Out of this gendered history of religious practice and artistic study—dominated almost exclusively by men—Ayón began her own journey with the Abakuá. The religious brotherhood initiates only heterosexual, cisgender men—that is, men assigned male at birth. And still, two women aside from Ayón dedicated significant time and energy to studying the religious brotherhood: singer María Teresa Vera (1895-1965) and ethnographer Lydia Cabrera (1899-1991). In fact, in an interview with Inés Anselmi, Ayón remembers encountering the Abakuá for the first time in two chapters from Cabrera’s El monte (1954), a 600-page reference book on Afro-Cuban religions. While getting her B.A. in engraving from the Instituto Superior de Arte (ISA), Ayón gained firsthand experience when two college professors who were Abakuá members themselves—El Goyo (Gregorio Hernández Ríos) and Tato (Serafín) Quiñones—brought the already accomplished and somewhat knowledgeable student to public portions of Abakuá gatherings.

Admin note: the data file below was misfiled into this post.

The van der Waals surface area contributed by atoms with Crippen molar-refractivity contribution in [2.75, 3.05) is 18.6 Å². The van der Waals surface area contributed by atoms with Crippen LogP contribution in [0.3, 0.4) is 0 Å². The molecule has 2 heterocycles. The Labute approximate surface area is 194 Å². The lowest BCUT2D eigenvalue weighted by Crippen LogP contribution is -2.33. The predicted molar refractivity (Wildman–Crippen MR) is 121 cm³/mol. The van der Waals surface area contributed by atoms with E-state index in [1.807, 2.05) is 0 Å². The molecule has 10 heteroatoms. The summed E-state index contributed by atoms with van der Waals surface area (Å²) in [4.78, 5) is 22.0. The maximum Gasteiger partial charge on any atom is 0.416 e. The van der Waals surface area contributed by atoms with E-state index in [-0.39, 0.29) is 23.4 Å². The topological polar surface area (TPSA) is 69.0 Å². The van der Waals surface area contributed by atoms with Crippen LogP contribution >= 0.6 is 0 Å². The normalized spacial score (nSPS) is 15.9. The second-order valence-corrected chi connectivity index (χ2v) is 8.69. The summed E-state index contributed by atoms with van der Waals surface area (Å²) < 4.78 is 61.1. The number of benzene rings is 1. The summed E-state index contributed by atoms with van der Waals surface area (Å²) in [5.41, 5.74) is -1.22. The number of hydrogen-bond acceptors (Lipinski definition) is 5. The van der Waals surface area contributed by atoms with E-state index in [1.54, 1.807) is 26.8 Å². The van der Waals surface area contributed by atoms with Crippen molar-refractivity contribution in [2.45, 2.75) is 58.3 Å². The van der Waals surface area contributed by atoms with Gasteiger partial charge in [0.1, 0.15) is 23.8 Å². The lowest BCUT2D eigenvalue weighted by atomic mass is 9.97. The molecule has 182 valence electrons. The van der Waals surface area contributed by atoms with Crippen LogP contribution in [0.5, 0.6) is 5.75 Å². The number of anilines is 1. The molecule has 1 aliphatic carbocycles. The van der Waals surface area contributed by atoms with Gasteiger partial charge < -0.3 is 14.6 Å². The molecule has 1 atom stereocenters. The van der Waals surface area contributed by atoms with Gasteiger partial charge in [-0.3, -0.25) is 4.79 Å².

Her 1991 graduation exhibition, Recuerdo Sagrado, featured five large-form monochrome collagraphs with explicit references to the Abakuá: Nlloro, Mokongo, La familia, Ya estamos aquí, Sikán and a second version of La cena­—first made in 1988 in vibrant golds, sea green, fuchsia and other colors. Although just 24 years old at the time of thegraduation exhibition, Ayón had by then developed the content and form that would characterize her artistic style until her death by self-inflicted gunshot wound just four months shy of her 33rd birthday.